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Can football become number one?

It is now time for the FFA to look to the future for our national squad. (Image: Paul Barkley/LookPro)
Roar Guru
12th November, 2013
256
2989 Reads

David Gallop not only believes football can be number one, but is intent on making it happen.

With a year having passed since Gallop assumed the rule of Football Federation Australia chief executive, a list of the achievements were complied to highlight the continual growth and development of the game.

Football’s stellar achievements, November 2012 – November 2013:

* New $160 million, four-year broadcast deal.
* Free-to-air TV coverage of A-League for the first time.
* Record crowds, TV ratings and digital audiences for the A-League.
* The phenomenon of the Western Sydney Wanderers.
* Qualification for the 2014 FIFA World Cup in Brazil.
* Sold out Manchester United and Liverpool tours.
* The inauguration of the All Stars concept.
* Establishment of new Community Football department within FFA.
* Second edition of the National Curriculum.
* Launch of the National Premier Leagues.
* Confirmation of FFA Cup for 2014.
* Retention of status as the no. 1 team sport played by Australians.
* Renewal of free-to-air coverage of the W-League.

Not only has the past 12 months been a successful time for Australian football, but in the past three seasons alone we have witnessed achievement after achievement which in turn has started a snowball-like-effect that continues to demolish everything in its path.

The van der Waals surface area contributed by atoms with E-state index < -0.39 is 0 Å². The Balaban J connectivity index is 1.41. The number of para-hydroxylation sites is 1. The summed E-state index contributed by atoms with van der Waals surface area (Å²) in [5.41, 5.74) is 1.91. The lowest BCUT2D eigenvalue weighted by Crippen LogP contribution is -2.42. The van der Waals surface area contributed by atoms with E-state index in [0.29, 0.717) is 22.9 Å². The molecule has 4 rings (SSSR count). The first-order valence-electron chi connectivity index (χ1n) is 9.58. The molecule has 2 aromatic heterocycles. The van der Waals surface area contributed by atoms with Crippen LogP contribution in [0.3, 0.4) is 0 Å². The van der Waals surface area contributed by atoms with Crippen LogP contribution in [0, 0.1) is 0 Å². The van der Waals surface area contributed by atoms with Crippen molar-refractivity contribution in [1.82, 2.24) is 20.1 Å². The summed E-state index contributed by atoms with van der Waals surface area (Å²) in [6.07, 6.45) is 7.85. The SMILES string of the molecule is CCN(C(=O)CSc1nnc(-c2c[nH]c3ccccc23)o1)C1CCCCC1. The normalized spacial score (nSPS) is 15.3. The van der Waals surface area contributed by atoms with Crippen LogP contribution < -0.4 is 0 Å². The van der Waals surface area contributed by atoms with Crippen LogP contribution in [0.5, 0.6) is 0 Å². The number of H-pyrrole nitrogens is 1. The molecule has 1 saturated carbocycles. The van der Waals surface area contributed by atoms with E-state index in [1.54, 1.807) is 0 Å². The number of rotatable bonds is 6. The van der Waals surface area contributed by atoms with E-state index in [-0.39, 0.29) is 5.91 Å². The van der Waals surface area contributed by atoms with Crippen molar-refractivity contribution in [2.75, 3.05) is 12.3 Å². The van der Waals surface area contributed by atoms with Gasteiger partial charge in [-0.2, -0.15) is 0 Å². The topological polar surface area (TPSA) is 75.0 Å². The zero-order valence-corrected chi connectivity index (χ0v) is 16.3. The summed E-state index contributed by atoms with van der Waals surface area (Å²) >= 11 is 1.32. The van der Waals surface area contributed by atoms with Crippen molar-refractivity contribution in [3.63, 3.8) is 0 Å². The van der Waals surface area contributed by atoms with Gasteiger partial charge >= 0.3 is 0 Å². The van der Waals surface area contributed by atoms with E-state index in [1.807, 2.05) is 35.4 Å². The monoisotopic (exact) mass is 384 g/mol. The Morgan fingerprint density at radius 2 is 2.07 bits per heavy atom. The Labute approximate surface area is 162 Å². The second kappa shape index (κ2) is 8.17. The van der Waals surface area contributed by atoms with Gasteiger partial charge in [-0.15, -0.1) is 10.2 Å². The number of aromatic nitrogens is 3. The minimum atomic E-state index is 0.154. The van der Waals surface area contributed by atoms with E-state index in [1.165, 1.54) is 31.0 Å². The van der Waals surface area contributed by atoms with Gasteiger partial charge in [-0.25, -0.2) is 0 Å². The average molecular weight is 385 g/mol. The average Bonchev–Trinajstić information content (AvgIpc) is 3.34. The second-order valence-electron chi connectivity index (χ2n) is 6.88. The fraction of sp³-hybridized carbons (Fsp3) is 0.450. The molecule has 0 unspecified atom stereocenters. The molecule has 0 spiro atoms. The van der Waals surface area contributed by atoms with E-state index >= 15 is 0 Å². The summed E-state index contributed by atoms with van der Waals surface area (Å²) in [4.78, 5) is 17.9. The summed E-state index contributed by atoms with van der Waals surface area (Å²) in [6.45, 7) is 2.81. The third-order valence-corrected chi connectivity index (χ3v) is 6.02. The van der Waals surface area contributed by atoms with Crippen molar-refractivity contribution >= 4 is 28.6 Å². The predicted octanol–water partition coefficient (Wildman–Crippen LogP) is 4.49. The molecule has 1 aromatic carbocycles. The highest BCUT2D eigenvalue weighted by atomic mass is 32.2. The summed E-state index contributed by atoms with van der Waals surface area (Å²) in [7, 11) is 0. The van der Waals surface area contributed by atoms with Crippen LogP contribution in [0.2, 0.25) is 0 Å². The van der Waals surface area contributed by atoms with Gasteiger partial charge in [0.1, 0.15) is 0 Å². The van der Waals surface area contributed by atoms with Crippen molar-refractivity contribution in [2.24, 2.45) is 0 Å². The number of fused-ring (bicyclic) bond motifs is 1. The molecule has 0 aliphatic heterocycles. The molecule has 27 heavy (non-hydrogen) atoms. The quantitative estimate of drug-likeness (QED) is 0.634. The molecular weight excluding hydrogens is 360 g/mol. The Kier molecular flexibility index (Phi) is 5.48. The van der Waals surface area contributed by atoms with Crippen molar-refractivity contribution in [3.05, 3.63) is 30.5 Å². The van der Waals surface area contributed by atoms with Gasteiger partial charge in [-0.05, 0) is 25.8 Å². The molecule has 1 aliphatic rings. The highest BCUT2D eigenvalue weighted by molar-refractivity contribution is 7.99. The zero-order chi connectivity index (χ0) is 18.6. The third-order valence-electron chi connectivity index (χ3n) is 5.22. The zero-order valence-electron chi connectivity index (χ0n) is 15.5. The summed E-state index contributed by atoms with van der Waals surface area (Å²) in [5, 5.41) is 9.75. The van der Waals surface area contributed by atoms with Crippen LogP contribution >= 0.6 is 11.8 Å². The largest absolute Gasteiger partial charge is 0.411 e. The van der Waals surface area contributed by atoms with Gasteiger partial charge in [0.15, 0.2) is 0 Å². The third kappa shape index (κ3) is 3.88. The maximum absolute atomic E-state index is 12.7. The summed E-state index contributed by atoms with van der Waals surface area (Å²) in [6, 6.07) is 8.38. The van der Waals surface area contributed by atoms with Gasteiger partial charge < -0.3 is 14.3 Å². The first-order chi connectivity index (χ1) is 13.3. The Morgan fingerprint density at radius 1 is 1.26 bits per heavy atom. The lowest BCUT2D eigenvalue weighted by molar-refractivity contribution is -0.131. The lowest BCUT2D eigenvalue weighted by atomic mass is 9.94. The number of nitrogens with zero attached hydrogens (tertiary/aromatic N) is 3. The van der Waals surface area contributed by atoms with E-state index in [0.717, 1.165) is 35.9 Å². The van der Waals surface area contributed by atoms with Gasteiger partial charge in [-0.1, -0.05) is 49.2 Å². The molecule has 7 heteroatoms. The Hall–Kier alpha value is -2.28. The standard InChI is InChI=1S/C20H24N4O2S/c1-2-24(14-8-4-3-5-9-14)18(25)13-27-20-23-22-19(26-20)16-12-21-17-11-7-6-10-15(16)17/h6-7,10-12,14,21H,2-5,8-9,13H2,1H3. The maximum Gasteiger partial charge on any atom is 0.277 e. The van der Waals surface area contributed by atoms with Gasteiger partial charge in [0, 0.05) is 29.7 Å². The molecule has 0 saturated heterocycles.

Most inside and out of the football circles will tell you one of two things with regard to football becoming Australia’s number one sport:

“It’ll never happen…” with a long tirade of reasons as to why, whether logical or illogical they may seem.

On the other hand you have those who also believe almost as incessantly as the late Johnny Warren, that with hard work, time and patience, anything is possible.

Its fairly easy to differentiate the insiders from the outsiders. It would seem there is an ‘us versus them’ mentality – with ‘us’ being football supporters and ‘them’ being anyone else.

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Opinion aside, the past few years makes for a compelling argument as to why football can potentially become number one.

Yesterday it was also announced participation rates for football had increased to 1.96 million, a 13% increase on the previous survey in 2010, which had 1.7 million.

“The survey result confirms that football retains its status as the no. 1 team participation sport in Australia,” said Gallop.

Gallop went further to state his belief as to why participation rates are so high.

“The game’s simple beauty and reliance on skill rather than collisions makes it a natural choice for so many people in so many places.

“It’s the popular game for boys, girls, old and young, who are playing outdoor, indoor, in parks and fields and in clubs and schools.

“Football is flourishing across the Australian community and we’re delighted.”